Recovering the three dimensional (3D) surface shape of tissues in minimally invasive surgery (MIS) is important for developing advanced image-guidance and navigation systems. Passive techniques for 3D reconstruction based on computational stereo are limited by the saliency of tissue texture and the view-dependent reflectance characteristics of the scene. Structured lighting provides a viable alternative by projecting known features onto the tissue surface. However, the correspondence problem (distinguishing individual projected features computationally) becomes difficult in tissue due to the presence of occlusions. Furthermore, miniaturisation of a light projection system for use in MIS, while maintaining the required light intensity, is a significant challenge.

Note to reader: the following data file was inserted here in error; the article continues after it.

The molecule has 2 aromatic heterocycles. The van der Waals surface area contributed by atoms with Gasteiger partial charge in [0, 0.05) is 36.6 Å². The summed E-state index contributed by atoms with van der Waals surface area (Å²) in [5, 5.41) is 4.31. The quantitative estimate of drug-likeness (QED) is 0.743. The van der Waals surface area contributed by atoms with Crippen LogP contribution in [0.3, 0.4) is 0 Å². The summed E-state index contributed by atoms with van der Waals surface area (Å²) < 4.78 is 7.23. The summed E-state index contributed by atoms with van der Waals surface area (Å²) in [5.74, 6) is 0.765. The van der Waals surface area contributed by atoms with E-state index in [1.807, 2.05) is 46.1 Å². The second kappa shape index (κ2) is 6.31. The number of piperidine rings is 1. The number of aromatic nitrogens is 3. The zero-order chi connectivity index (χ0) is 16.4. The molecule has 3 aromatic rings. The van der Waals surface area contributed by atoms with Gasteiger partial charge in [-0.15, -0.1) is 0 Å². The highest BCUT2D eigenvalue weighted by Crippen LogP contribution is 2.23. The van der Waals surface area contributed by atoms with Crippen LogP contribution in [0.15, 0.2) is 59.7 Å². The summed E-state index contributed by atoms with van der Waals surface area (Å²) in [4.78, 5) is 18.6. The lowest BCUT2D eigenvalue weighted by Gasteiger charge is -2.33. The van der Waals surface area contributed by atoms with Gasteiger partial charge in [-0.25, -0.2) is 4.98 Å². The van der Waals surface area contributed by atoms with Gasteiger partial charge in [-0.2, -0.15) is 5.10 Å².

In this paper, a fibre-based probe is described that projects a spectrally-encoded pattern onto the target surface from its distal end. A dispersed broadband light source is used to project features of varying spectral content. The dominant wavelengths of imaged spots may be deduced from the RGB values of a standard colour camera using an algorithm that locates each colour on a chromaticity diagram. The results show that individual spots of a specified wavelength may be segmented and their centres of mass calculated, despite varying background colour. The probe has also been demonstrated on ex vivo tissue.
© 2011 OSA/SPIEPDF Article
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